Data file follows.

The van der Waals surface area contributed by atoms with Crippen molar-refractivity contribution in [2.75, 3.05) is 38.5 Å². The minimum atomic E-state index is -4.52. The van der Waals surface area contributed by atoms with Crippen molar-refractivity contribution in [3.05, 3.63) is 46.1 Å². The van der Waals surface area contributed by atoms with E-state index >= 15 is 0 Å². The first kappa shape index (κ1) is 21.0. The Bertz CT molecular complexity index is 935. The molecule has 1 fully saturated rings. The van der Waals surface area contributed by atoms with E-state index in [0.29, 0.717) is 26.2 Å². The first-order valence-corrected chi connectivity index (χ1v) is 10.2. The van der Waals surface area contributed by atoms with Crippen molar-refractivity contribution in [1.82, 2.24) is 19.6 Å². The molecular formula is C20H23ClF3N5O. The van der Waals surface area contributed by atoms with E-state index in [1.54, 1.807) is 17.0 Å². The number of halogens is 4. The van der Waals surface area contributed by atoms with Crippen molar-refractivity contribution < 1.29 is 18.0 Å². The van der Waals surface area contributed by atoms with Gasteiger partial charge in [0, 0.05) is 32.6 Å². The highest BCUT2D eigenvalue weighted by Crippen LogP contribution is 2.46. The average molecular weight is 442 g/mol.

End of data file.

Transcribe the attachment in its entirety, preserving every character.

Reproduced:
The van der Waals surface area contributed by atoms with Crippen molar-refractivity contribution in [2.75, 3.05) is 38.5 Å². The minimum atomic E-state index is -4.52. The van der Waals surface area contributed by atoms with Crippen molar-refractivity contribution in [3.05, 3.63) is 46.1 Å². The van der Waals surface area contributed by atoms with E-state index >= 15 is 0 Å². The first kappa shape index (κ1) is 21.0. The Bertz CT molecular complexity index is 935. The molecule has 1 fully saturated rings. The van der Waals surface area contributed by atoms with E-state index in [0.29, 0.717) is 26.2 Å². The first-order valence-corrected chi connectivity index (χ1v) is 10.2. The van der Waals surface area contributed by atoms with Crippen molar-refractivity contribution in [1.82, 2.24) is 19.6 Å². The molecular formula is C20H23ClF3N5O. The van der Waals surface area contributed by atoms with E-state index in [1.54, 1.807) is 17.0 Å². The number of halogens is 4. The van der Waals surface area contributed by atoms with Crippen molar-refractivity contribution < 1.29 is 18.0 Å². The van der Waals surface area contributed by atoms with Gasteiger partial charge in [0, 0.05) is 32.6 Å². The highest BCUT2D eigenvalue weighted by Crippen LogP contribution is 2.46. The average molecular weight is 442 g/mol.